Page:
The colony of New York was faction-ridden. A brief period of internal peace ended with the arrival in 1732 of the new governor, William Cosby, who wished to use the post to enhance his own fortunes. Cosby's high-handedness and greed conflicted with the self-esteem and greed of other New Yorkers. When, in the middle of a rather squalid financial case, Cosby summarily removed the chief justice, Lewis Morris, Morris assembled a faction of powerful men whose economic goals were being thwarted by the governor. The Morris group gained considerable popular support in the city of New York. There followed a period of intense party warfare. The government controlled the only newspaper, the Gazette, which happened to be printed by Zenger's old master, William Bradford.
New York Political Squabbles
The Morris faction, needing a newspaper for its barbs against the government, selected Zenger as their printer. On Nov. 5, 1733, the first issue of the New-York Weekly Journal appeared. It was not printed well, and Zenger's command of English was poor. But most of the writing was done by the Morris group, particularly by the brilliant James Alexander. The paper soon attracted a popular following with its sharp criticism of the government. Besides articles on Cosby's policies, there were poems making fun of the governor. Since the opposition faction had to be concerned about freedom of speech, Alexander's essays took a much more advanced position on this issue than would be common in America for many years. Bradford's Gazette, on the other hand, took the more usual position that governments depended on the unflagging loyalty of their subjects.
As publisher, Zenger was by law responsible for what appeared in the Journal. Cosby decided the paper must be suppressed, though early efforts were unsuccessful. On Nov. 17, 1734, Zenger was arrested for printing seditious and libelous material. In another of the government's high-handed actions, Alexander and another lawyer, who were to defend Zenger, were swiftly disbarred. But Alexander obtained the services of Andrew Hamilton, a prominent Philadelphian who had no reason to fear New York intrigues.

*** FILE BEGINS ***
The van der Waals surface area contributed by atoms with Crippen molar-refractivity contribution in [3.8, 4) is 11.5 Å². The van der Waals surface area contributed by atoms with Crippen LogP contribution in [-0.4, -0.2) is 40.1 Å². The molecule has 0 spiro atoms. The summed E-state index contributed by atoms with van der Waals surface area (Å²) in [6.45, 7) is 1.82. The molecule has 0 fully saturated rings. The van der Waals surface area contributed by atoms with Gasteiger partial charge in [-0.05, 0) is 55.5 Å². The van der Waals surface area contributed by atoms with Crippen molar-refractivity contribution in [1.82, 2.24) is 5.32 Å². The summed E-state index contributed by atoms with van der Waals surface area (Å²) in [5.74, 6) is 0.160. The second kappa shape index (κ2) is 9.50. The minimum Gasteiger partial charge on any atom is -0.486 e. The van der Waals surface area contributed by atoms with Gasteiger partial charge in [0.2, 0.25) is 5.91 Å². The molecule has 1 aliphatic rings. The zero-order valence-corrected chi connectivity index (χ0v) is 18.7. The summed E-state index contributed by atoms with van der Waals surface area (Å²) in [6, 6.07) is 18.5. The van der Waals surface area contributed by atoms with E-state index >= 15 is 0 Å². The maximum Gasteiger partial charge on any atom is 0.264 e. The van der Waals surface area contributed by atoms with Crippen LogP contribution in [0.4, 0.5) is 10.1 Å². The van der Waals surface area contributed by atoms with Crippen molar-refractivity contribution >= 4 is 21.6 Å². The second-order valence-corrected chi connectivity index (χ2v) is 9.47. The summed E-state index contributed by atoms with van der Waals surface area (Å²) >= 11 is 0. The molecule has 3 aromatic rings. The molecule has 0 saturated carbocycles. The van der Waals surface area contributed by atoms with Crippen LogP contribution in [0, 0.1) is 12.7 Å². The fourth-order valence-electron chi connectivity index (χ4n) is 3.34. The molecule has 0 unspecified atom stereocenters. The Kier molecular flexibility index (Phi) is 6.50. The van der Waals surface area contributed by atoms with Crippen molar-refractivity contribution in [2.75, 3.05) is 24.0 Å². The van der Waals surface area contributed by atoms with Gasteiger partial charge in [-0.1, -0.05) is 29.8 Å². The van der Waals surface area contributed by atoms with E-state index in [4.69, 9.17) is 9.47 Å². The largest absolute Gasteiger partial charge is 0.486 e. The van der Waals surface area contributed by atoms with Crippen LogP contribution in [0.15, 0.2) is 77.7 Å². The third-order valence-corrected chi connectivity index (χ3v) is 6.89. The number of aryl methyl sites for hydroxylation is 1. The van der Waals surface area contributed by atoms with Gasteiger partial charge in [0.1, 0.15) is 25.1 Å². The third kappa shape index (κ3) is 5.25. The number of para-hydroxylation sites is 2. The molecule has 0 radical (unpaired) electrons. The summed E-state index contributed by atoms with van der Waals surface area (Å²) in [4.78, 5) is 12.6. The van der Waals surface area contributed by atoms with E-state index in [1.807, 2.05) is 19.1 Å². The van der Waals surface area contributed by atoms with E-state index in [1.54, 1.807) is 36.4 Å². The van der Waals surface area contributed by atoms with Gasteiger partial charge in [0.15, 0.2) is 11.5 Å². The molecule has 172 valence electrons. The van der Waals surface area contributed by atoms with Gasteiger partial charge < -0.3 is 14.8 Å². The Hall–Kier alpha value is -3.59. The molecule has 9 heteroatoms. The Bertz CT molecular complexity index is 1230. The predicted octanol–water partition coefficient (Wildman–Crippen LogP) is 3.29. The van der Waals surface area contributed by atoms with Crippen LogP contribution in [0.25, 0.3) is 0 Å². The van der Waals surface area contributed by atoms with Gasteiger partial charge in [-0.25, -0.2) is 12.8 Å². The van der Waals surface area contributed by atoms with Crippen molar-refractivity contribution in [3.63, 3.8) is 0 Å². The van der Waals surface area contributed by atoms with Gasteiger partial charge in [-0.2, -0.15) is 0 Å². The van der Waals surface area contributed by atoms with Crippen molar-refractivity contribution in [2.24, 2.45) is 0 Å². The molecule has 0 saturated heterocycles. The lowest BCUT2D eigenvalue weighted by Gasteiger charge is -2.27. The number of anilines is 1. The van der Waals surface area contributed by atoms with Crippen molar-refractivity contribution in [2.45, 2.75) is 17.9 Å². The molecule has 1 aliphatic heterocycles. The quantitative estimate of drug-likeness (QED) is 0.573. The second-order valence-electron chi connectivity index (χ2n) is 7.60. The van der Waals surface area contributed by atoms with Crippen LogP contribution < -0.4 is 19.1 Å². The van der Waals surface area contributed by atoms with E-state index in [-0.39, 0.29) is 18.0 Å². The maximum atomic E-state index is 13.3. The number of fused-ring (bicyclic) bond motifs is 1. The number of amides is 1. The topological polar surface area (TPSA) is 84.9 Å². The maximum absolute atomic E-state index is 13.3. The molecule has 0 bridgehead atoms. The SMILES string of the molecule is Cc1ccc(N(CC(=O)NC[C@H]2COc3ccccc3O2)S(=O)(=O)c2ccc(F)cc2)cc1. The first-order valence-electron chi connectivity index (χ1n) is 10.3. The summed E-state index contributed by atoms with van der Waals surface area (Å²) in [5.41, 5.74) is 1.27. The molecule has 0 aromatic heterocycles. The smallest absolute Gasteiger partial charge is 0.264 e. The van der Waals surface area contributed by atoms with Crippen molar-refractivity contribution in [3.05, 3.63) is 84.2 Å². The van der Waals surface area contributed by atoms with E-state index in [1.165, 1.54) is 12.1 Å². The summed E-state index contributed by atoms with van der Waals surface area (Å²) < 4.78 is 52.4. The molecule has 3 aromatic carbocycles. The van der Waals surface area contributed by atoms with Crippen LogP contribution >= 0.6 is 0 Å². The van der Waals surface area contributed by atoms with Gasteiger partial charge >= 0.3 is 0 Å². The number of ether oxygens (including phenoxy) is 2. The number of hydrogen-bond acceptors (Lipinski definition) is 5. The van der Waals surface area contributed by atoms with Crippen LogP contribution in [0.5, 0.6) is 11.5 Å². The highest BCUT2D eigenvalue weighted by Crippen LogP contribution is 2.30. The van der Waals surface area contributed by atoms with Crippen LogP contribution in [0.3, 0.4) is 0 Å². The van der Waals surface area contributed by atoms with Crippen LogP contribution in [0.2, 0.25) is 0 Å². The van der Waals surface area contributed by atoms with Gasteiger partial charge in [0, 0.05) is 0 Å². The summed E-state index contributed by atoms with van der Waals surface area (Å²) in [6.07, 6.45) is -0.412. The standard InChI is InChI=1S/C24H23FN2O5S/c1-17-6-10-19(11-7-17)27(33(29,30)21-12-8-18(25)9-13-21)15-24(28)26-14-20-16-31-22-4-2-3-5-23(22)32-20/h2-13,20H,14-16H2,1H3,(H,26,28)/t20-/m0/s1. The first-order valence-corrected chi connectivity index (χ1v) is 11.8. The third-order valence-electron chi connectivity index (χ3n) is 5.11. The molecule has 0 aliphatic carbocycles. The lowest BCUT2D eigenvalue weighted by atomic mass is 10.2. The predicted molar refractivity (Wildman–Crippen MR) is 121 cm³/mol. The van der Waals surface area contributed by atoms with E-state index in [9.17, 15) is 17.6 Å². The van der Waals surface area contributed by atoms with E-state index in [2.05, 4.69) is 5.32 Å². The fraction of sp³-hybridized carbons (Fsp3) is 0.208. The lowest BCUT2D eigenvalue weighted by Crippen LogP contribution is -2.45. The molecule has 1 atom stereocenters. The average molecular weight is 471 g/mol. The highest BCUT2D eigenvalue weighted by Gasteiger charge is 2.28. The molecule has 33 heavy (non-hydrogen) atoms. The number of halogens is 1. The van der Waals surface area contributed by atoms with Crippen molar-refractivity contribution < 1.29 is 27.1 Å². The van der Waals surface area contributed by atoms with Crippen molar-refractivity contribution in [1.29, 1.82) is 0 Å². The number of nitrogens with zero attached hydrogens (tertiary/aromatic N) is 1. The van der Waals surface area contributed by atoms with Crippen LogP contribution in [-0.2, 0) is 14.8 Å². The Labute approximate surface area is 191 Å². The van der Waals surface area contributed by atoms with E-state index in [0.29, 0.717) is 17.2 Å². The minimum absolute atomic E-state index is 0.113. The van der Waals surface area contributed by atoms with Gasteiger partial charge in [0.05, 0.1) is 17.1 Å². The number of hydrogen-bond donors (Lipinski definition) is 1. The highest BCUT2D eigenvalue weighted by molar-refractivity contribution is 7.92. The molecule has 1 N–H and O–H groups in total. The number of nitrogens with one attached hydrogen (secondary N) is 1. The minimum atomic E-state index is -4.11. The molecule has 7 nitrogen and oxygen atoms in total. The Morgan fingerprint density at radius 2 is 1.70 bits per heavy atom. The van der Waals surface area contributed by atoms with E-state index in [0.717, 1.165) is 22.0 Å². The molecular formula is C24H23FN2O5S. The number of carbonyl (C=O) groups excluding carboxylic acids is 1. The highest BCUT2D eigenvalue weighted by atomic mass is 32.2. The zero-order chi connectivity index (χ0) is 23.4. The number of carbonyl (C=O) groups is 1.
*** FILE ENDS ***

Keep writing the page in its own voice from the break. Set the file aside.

Hamilton made an eloquent and dramatic presentation to the jury. He argued for an enlarged role for the jury, as opposed to the judges, in libel cases. He also insisted that the truth of the charges was crucial in deciding whether or not what had been said was unlawful. Both of these arguments contradicted established legal practice. Customarily, judges instructed juries as to the law, and harsh attacks on the government were seditious even if they were true. But Hamilton carried the day. Zenger, who had been in jail for nearly ten months, was freed.
Zenger's paper had continued to appear during his imprisonment. His wife was acknowledged as the printer, as she would be again after his death in 1746. In prison Zenger had been a useful martyr for the Morris forces. With the political compromises that followed the trial, he received a good deal of patronage printing. Throughout, he had managed to remain obscure. But the trial that bore his name became synonymous with freedom of the press.
Significance of the Case
Actually the case had little effect on freedom for printers afterward. It was a fluke in colonial law. It did not limit the power of legislatures to suppress printers. Not until the end of the 18th century would there be many consistent advocates of freedom of expression.